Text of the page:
Financial markets live in terror of the day the Federal Reserve raises interest rates. However, we should fear exactly the opposite: a persistent nightmare of low interest rates. Chronically low interest rates signal trouble, and they inflict financial pain. Ominously, a recent economic poll (interpreted correctly) suggests that interest rates are going to fall, not rise.
|© Terry Burnham|
The Fed has been keeping interest rates at rock bottom lows to supposedly stimulate the economy… The idea that the Fed can save the economy is simply ridiculous. … What about fiscal policy? Can we deficit spend our way to prosperity? This is also ridiculous. Our problem is that we have overspent. If you had a problem of drinking 50 cups of coffee a day, would the solution be to drink 80 cups a day for a while? …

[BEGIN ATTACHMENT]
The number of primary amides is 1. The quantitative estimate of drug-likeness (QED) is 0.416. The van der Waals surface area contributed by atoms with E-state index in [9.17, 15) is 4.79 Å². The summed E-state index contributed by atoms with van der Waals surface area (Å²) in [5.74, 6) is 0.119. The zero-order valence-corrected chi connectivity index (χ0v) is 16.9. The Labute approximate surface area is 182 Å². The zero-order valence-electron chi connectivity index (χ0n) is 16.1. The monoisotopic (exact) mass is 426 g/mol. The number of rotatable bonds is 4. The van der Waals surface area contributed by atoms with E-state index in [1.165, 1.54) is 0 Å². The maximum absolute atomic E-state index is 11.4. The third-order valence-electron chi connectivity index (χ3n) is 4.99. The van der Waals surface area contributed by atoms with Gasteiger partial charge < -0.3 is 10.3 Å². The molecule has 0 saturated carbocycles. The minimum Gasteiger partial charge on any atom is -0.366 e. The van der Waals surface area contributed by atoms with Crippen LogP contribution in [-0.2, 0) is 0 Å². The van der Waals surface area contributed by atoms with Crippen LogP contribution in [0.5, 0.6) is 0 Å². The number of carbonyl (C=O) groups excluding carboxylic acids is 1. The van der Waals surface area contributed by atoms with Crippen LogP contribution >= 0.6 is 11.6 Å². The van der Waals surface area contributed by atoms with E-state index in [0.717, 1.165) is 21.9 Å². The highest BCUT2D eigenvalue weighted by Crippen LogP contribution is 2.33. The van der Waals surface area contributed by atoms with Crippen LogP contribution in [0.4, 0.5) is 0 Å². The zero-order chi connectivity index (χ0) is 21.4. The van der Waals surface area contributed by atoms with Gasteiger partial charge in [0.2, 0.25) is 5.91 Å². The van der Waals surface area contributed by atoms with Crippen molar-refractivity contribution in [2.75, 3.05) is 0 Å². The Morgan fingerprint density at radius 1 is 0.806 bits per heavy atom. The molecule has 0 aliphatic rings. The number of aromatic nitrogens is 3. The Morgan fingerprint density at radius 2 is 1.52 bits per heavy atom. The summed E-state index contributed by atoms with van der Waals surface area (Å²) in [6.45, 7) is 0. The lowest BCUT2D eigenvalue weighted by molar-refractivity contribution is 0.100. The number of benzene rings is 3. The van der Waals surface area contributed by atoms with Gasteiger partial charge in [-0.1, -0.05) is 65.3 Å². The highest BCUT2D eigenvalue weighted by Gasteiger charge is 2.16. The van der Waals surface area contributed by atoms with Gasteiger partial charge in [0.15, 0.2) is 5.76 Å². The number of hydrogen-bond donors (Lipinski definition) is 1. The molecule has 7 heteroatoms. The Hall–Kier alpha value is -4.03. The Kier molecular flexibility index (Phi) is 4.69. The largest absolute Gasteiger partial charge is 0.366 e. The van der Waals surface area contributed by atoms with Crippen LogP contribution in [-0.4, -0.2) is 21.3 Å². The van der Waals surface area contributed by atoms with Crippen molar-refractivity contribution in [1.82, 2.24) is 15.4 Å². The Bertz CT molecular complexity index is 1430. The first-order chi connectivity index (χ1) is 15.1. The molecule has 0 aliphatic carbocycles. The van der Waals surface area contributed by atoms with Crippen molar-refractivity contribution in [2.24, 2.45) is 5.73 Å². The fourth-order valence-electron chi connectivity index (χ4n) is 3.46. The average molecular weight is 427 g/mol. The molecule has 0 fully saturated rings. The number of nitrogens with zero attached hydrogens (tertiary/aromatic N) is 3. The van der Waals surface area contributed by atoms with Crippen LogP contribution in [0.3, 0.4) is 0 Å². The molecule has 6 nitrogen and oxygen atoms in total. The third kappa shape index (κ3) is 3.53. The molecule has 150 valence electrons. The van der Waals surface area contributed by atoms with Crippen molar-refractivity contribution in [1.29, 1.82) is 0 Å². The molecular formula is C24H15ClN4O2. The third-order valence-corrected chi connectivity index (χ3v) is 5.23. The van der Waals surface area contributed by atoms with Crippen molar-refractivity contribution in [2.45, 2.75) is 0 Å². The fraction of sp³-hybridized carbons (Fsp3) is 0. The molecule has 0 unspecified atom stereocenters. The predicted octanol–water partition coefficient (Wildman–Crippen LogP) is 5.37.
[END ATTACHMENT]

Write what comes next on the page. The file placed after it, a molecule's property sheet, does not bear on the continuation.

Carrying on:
Stocks will decline … I’m not predicting what will happen today, or in the next week or month. I don’t pretend to know the timing. I only think that I see the inevitable.One year later, we revisit the macroeconomic policies and the impact on jobs and profits, and check in on the Dow Jones Industrial Average. In addition, we develop a scorecard to revisit periodically as the government attempts to end the unusual macroeconomic policy environment.